Delta was early to block middle seats and is going to continue through September. But that policy doesn’t guarantee six feet of distance. Why keep it up?
Our position all along has been we are going to take a multilayered approach. That means more frequent replacement of the HEPA filters that are part of our air circulation system, enforcing wearing of masks, making sure that we minimize the touch points with our customers and having space between you and the person closest to you. So we are looking to ensure that we are driving the probability of any kind of transmission very, very close to zero. All of the medical guidance we’ve received says that more space is more protective. So, yes, it’s not six feet, but it’s better than having someone shoulder-to-shoulder with you.
How have passenger needs changed during the pandemic?
Well, the order of priorities is different. Price and schedule flexibility used to be one of the most important factors. While those are still part of the mix, customers have placed the highest priority on two things: social distancing, whether that’s in the airport, lobbies, gate areas, jet bridges or on board the airplane, and cleanliness.
You’ve continued to fly weekly during the pandemic. How has that informed your work?
It’s interesting because while I have my eyes on the operation, we have flight attendants and pilots and gate agents and others who are on board that aircraft every minute of every day. They hear from our customers in ways that we may not through a survey. For example, the decision that we made months ago to start boarding the airplane from back to front rather than by zones. That came from a flight attendant who heard from a customer in first class, who said, “Maybe you should put us on last because everyone who is sitting behind me is walking right by me.”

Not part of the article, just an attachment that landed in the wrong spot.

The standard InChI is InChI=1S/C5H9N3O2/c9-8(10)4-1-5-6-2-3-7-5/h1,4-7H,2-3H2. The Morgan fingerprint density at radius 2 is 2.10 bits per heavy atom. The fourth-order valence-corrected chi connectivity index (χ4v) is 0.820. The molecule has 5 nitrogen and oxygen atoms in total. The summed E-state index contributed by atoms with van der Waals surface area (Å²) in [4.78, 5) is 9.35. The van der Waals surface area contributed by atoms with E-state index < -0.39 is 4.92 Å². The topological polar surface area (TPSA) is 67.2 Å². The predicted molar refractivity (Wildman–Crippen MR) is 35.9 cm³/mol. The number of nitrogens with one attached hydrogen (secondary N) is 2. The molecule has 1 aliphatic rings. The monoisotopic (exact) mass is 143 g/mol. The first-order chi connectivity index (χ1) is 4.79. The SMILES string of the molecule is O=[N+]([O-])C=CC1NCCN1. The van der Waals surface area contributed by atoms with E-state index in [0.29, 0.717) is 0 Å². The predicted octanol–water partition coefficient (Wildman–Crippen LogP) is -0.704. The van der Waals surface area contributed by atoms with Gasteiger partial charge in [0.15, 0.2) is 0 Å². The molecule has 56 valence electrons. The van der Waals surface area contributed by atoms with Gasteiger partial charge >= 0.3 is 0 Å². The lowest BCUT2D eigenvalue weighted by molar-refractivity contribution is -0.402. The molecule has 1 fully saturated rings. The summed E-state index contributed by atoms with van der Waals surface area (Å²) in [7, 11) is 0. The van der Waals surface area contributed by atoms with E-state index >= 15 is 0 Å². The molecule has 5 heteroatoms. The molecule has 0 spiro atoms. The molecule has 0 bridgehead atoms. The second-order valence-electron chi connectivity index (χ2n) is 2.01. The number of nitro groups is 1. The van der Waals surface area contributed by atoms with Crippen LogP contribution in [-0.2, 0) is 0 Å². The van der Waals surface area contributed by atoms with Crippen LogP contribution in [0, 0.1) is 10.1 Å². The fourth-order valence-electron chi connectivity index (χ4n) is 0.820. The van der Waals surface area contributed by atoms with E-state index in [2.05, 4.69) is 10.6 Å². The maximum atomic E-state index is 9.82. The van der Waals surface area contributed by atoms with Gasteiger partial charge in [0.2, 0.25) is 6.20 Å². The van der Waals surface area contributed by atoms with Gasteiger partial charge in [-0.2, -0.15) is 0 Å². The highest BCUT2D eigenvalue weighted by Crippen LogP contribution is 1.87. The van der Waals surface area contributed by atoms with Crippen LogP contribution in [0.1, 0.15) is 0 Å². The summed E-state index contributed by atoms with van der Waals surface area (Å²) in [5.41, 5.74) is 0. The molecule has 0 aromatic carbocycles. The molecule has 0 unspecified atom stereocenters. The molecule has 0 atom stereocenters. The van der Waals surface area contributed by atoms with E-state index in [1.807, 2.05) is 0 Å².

Delta and other airlines have already implemented a lot of new health and safety policies. What more is there to do?
This is why we partnered with Lysol and the Mayo Clinic. We want to hear from them. We’re looking for a critical eye to help us fill any gaps and push the boundaries. It is my opinion that in three to six months, there are going to be some products on our airplanes that I’m not even contemplating right now. And, by the way, we’re never going to be done with this. We’ve built an organization at Delta, a global cleanliness division with a vice president of the company who leads it, and the purpose is solely to continue to push the boundaries of cleanliness and sanitization and protection for our customers and our employees.
Delta has brought back alcohol, restored automatic upgrades for elite members and reopened some lounges. Do customers still care about these kinds of perks?
Not all of them do, but some of them do. And this is where we really have to evaluate the feedback. But one thing is very clear for us and we make this very clear to our customers: We will not compromise their safety. We’ll listen to their feedback and take action, provided we can find a way to do it safely. In some cases, we’ve had to say no for the time being. In other cases, like the limited beer and wine offering we started this month in first class and comfort plus, we found a way to serve that without adding any more touch points between our flight attendants and our customers.